The justice system wanted the other man to come to Canada for the retrial. He refused. As the trial went on, it became clear to me that it was the other man who had killed the taxi-driver. He was a much bigger man than Doctor X, and had all the characteristics of those who commit murder. While Doctor X had gone on with his studies and his efforts to help his fellow inmates, the other man ran into constant trouble with the law. His very refusal to come to the retrial indicated to me his guilt. This was the old story of not telling on another man, even if it meant your own imprisonment.

No matter who did it, the taxi drivers in our city wanted a conviction, so once again, Doctor X was found guilty.

After his release, he married a local woman, and they had three wonderful children. They worked hard to raise them as good citizens. When Doctor X finished his sentence and parole, he was shipped back to the United States. Without telling his employer of his past, he got an excellent job back East, which he held for almost ten years. He proved his ability in a very responsible job but then, as always seems to happen, somebody found out about his past and told his superiors. They fired him immediately. Many of his friends objected to this, but I knew it was inevitable. It’s a real problem for an ex-con: tell the truth and not get a good job, or don’t tell the truth and get caught years later.

I haven’t heard yet how Doctor X is supporting his family now.

An inmate should not protect another person, even if he fears for his life from that person. Being accused unjustly of murder seems to me to be a living death.

Another point is to tell the truth when you get a job. There are people who will hire you, if you show that you are stronger than what’s been said about you. Yes, many people will automatically refuse you, but it’s much worse to devote ten years of your life to a company and then be fired in one day.

How do we help ex-cons get a job? Many of them want to prove themselves. They want out of the life of crime. I’ve often thought of a company called EX-CONS, a bonded company, construction, cleaning, what have you. Any ideas?

A few years ago, when I taught in prison, I came home one time and wrote down my feelings. I’m not sure my ideas of how to deal with crows are correct. What do you think?

Crows

by Ed Griffin

800 words

I teach a course in creative writing at Matsqui prison. Week after week I drive forty-five minutes into the country to the prison. As I walk to the gate, I notice several crows flying back and forth across the two, razor-wired fences. The crows screech at me as they perch on the fences. What are they trying to tell me? Then suddenly they fly deeper into the prison grounds.

I go into the guard house and chat with the guards. Most of them are good human beings and we talk about the weather or we laugh at my cheap briefcase which I have to pound so it will open for inspection. Occasionally I meet someone with an attitude, but mostly they’re just ordinary people. They’re not eagles or hummingbirds or blue-jays. They’re just crows, like the rest of us, ordinary birds trying to live.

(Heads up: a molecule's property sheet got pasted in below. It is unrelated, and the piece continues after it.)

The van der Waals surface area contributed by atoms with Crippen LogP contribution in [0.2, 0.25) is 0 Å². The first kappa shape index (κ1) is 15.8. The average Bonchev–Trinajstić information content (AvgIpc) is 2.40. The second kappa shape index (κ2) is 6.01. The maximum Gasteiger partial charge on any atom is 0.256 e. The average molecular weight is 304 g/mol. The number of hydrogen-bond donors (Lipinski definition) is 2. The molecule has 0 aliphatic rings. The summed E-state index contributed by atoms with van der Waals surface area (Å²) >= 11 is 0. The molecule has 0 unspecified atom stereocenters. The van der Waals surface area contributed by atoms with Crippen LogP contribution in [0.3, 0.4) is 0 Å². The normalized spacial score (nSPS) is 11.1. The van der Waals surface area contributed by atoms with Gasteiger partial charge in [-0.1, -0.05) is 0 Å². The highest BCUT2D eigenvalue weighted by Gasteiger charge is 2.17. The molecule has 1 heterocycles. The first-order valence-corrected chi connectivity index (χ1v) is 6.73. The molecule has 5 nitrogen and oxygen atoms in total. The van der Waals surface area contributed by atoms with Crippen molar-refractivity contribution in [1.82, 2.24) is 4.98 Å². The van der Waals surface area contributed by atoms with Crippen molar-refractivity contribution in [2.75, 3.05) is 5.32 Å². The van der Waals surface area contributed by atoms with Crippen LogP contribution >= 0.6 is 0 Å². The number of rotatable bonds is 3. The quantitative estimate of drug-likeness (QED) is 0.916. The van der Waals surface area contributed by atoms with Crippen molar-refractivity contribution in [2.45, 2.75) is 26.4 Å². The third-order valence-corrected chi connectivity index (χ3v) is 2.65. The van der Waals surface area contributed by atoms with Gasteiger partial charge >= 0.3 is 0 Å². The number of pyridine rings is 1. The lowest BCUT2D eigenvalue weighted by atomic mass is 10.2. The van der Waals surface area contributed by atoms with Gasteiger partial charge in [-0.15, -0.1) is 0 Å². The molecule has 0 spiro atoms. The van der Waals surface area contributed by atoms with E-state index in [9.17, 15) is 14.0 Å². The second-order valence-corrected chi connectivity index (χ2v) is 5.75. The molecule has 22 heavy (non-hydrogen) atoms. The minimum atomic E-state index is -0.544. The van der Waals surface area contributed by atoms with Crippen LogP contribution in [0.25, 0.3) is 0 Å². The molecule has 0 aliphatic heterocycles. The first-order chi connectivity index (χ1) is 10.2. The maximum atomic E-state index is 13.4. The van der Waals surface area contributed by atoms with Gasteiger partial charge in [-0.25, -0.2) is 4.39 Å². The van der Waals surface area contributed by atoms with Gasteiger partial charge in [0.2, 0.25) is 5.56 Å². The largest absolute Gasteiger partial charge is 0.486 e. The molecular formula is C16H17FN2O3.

I can’t understand why the men in prison hate them so.

As I wait for the big gates to slide open, the crows fly over my head and scream at me again. I think how strange it is that we call a pack of crows a murder of crows. Why are they flying back and forth? Maybe there’s a murder of crows living in the prison and one outside and they’re just changing shifts.

I go into my class. Jack and Brian and Dennis and….. Not their real names, but just ordinary guys. Guys trying to write. Trying to figure out their lives with pen and paper and keyboard. Jack was beat up regularly by his father, so he figured violence was the way you dealt with society. Now he’s writing about his early years — and his father. Brian, 32, the article writer, sees a lot wrong with the world and especially a lot wrong with his world. He’s trying to write down his anger instead of acting it out. And Dennis, 41, is finding an outlet for his creative energy in fiction rather than in a line of cocaine.

They’re not representative of society as a whole. With few exceptions, they’re poor people. People without resources. A disproportionate number of minorities and natives. They, too, remind me of crows, not eagles or hummingbirds or blue-jays. Crows.

I teach my class. We have a lot of laughs. Occasionally I meet a con with an attitude, but mostly they’re just writers. I can’t understand why the guards hate them so.

Maybe writers are different from the general prison population. But I care about these guys. I read in the paper every day how we should lock these guys up and throw the key away or we should just hang them all. No, not Jack and Brian and Dennis. Don’t.

I finish my class and I walk to the gate to leave. What have I accomplished? A Band-Aid. I haven’t solved the problem of crime. I haven’t faced the agony of a woman who’s lost her daughter to rape and murder. I haven’t broken the cycle of abuse to kids who later turn to abuse. I’ve gone to prison and passed out Band-Aids. It’s very frustrating.

When I go home, my friends will ask me about prison. “It’s a big warehouse,” I’ll say. “What kind of society puts a human being in a cage?” Then my friends will demand my alternatives. I won’t be able to say anything.

The crows laugh at me as the gate slides open. They’re so loud and obnoxious. Caw. Caw. He doesn’t have any answers.

I get back in my car and drive to the city. Questions peck at me. Why do we try to solve crime out in the country, instead of where it happened? Why is Canada locking up more and more people, yet crime seems worse? Why did the government cut funds to educate prisoners? Why are all the criminology books in the library clean and unread, while the public rants on? Why does society give these guys three squares a day and not demand they change their souls?

I’m going mad with questions. I jam a tape in the player, something soothing. Simon and Garfunkle. On the side of the freeway a murder of crows works a farmer’s field for some left-over corn.

I go home and check my bird book on crows. Very intelligent, gregarious. Crows gather together to mob owls and other predators, but may, in turn, be mobbed by other birds. In agricultural areas, crows are considered great pests.

The crows fly back and forth over the prison walls If the crows inside the fences are just like the crows outside the fences, what is to be done with those inside? Put them all in cages? Kill them? No. What do you do about crows? You study them, you learn how to help them, and you put up scarecrows where you have to.

 

Be sure to visit Writers Write Daily on WordPress for a 99 cents deal on my new books, Life Takes a Turn and Delaney’s Hope

Check out an interesting graphic, the Criminal States of America

http://www.criminaljusticedegreehub.com/states/